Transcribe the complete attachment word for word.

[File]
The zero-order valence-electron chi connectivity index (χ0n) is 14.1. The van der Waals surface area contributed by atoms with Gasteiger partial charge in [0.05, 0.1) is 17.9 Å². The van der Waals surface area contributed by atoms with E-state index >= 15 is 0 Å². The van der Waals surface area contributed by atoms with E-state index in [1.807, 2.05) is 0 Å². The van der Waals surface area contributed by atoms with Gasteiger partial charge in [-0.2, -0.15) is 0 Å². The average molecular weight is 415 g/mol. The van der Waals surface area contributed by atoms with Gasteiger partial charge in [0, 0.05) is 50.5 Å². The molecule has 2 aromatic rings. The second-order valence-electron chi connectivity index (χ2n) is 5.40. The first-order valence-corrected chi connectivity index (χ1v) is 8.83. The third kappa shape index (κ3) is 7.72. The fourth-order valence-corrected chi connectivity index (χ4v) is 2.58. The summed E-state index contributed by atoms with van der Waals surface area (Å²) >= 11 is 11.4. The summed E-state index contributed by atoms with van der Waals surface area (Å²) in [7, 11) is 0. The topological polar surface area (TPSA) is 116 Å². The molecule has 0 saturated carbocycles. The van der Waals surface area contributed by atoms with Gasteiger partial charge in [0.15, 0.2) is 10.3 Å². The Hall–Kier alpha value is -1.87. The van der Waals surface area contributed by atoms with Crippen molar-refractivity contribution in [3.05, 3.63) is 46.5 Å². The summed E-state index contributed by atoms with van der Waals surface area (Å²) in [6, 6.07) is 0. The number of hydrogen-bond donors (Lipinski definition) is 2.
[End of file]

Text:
The zero-order valence-electron chi connectivity index (χ0n) is 14.1. The van der Waals surface area contributed by atoms with Gasteiger partial charge in [0.05, 0.1) is 17.9 Å². The van der Waals surface area contributed by atoms with E-state index >= 15 is 0 Å². The van der Waals surface area contributed by atoms with E-state index in [1.807, 2.05) is 0 Å². The van der Waals surface area contributed by atoms with Gasteiger partial charge in [-0.2, -0.15) is 0 Å². The average molecular weight is 415 g/mol. The van der Waals surface area contributed by atoms with Gasteiger partial charge in [0, 0.05) is 50.5 Å². The molecule has 2 aromatic rings. The second-order valence-electron chi connectivity index (χ2n) is 5.40. The first-order valence-corrected chi connectivity index (χ1v) is 8.83. The third kappa shape index (κ3) is 7.72. The fourth-order valence-corrected chi connectivity index (χ4v) is 2.58. The summed E-state index contributed by atoms with van der Waals surface area (Å²) >= 11 is 11.4. The summed E-state index contributed by atoms with van der Waals surface area (Å²) in [7, 11) is 0. The topological polar surface area (TPSA) is 116 Å². The molecule has 0 saturated carbocycles. The van der Waals surface area contributed by atoms with Gasteiger partial charge in [0.15, 0.2) is 10.3 Å². The Hall–Kier alpha value is -1.87. The van der Waals surface area contributed by atoms with Crippen molar-refractivity contribution in [3.05, 3.63) is 46.5 Å². The summed E-state index contributed by atoms with van der Waals surface area (Å²) in [6, 6.07) is 0. The number of hydrogen-bond donors (Lipinski definition) is 2.